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Daily Telegraph: Business comment: The day lackadaisical BP’s good luck finally ran out

By Damian Reece, City Editor
Last Updated: 12:29am GMT 17/01/2007

It was a chilly morning that dawned in Houston yesterday, suitable weather for the cold, stark reality of BP’s failings exposed in the Baker report. Home-grown companies gave Americans probably their worst financial scandals of the past 20 years in Enron and WorldCom, but it was an ostensibly British company that gave the US one of its most serious workplace disasters of the past two decades.

It turns out that Lord Browne has been presiding over a scandal waiting to happen – a dangerous place to work where management did not provide adequate resources for safety and where there was a lack of accountability.

Lord Browne’s BP, according to the eminent members of James Baker’s team, didn’t even do the simple things when it came to important elements of safety, and tolerated “serious deviations” from safe practices. It was complacent toward serious risks and allowed its people to operate in the dark when it came to safety best practice. It failed to act properly on safety information it did have. There have been executive management failings and failings at board level, a group led by BP chairman Peter Sutherland. Things were so bad that there was a “substantial gulf” between the reality of BP’s safety management systems and the company’s flawed perception of its own performance.

Perhaps worst of all was BP’s failure to learn from past mistakes, notably those from its Grangemouth facility in Scotland which date back as far as 2000. In late May and early June of that year a series of dangerous incidents occurred including a fire and a power failure which disrupted production. As far as the Texas blast is concerned, the Baker report found that: “Many of the process safety deficiencies are not new but were identifiable to BP based upon lessons from previous process safety incidents, including process incidents that occurred at BP’s facility in Grangemouth, Scotland in 2000.”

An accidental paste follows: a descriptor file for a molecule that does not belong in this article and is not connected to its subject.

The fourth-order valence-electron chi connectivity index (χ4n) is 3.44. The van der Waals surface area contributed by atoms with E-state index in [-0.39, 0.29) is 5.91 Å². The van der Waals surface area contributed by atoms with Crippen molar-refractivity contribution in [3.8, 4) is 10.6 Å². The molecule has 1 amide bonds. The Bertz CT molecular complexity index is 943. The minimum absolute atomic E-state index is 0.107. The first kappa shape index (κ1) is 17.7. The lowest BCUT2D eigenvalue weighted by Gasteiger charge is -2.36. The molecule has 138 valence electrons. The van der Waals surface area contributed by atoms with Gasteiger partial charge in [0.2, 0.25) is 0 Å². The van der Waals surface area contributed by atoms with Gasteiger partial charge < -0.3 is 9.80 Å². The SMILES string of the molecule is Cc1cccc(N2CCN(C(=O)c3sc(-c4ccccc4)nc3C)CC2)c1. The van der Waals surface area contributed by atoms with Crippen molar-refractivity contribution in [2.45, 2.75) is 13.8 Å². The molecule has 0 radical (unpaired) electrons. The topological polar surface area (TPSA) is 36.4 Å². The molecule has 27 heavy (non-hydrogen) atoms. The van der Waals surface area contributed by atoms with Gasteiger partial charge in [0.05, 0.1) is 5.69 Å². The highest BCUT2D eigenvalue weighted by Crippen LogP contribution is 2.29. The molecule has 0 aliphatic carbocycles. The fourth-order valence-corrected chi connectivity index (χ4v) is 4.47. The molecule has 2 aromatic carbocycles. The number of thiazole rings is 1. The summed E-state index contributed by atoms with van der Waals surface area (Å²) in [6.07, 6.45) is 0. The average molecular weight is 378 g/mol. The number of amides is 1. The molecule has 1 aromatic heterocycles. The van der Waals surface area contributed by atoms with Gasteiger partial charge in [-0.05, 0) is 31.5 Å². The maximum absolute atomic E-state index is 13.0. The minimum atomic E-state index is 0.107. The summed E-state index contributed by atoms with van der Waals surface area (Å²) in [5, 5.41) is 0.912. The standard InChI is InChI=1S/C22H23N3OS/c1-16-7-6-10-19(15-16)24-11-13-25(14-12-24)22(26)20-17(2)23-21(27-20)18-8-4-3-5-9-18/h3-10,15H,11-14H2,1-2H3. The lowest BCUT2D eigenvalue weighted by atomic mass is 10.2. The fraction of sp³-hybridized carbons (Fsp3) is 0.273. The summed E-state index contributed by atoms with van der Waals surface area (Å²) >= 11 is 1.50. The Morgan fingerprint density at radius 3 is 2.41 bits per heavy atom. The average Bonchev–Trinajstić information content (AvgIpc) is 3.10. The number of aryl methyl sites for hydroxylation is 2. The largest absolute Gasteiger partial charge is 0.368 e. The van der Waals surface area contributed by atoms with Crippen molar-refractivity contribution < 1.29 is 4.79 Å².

Despite its record of accidents, BP had become complacent. In the words of the Baker report: “People can forget to be afraid.” The deaths and maimings at BP’s Texas oil refinery was the inevitable, grim reminder that such a lackadaisical company would inevitably receive.

The Grangemouth investigators found it was only thanks to “good fortune” BP avoided serious injuries in 2000. On March 23, 2005 luck finally ran out for the 15 people who lost their lives and the 170 people injured.

http://www.telegraph.co.uk/money/main.jhtml?xml=/money/2007/01/17/ccom17.xml

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